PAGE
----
Repeal Obamacare: First Steps

Donald Trump made repealing and replacing Obamacare one of his campaign’s central themes and his Healthcare Reform policy paper promises to do so:

“By following free market principles and working together to create sound public policy that will broaden healthcare access, make healthcare more affordable and improve the quality of the care available to all Americans.”

However, fully repealing Obamacare could take months in Congress. Mr. Trump could begin the process using his executive authority. The Washington Examiner has published five concrete steps Trump could take on his first day in office:

1. Trump could direct Justice to stop fighting a lawsuit from House Republicans, who argue the Obama administration illegally paid cost-sharing subsidies to insurers without first getting an appropriation from Congress.

Last May, federal judge Rosemary Collyer ruled for the House but the administration has appealed the ruling. Trump could both rescind that appeal and halt the flow of subsidies to insurers, which could in turn weaken the marketplaces.

2. He could prohibit Justice from settling another lawsuit, this one from insurers seeking risk corridor payments to help cover the costs from their sickest patients. The Obama administration had hinted it might settle the lawsuits as a way of getting the payments to the insurers.

That infuriated Republicans, who say the payments amount to an illegal bailout of insurers since Congress has passed legislation requiring the risk corridor program to be budget neutral. That measure meant many insurers were compensated at levels far below what they had requested.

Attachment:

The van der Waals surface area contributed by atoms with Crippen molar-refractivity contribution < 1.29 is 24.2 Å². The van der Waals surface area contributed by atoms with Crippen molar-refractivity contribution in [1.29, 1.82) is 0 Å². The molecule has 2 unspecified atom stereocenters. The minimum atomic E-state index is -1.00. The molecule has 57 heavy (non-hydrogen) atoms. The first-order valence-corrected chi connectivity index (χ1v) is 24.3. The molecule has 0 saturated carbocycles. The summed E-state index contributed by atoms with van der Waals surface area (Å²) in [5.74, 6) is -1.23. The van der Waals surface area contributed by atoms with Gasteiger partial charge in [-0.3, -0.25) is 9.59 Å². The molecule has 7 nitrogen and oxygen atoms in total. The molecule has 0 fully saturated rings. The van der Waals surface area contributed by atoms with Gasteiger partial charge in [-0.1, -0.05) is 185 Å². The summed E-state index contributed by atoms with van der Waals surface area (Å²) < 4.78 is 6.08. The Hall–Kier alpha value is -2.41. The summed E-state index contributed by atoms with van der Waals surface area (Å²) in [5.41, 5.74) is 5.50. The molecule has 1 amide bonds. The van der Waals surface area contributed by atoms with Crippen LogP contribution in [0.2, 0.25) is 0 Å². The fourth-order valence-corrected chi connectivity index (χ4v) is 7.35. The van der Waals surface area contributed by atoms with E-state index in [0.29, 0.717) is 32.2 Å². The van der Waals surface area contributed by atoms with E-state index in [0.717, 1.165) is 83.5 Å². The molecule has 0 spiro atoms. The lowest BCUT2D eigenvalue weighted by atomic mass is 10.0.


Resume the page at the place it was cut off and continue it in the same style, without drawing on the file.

3. Trump could propose rules creating more exemptions from the individual mandate to buy coverage, further weakening the tool that was supposed to ensure everyone has a way to pay for the healthcare they’ll inevitably need to use at some point.

4. He could halt outreach and enrollment assistance funds for the Obamacare marketplaces, which would likely hurt signups near the end of open enrollment season.

5. Finally, Trump could revise what’s known as the “HHS mandate,” a guidance document from the Obama administration requiring employers to include all FDA-approved contraception in their insurance plans.

To the joy of social conservatives who oppose the mandate, the Supreme Court has required the administration to allow more businesses to opt out. But conservatives are still unhappy that the administration hasn’t completely exempted any employer with a religious objection to birth control.”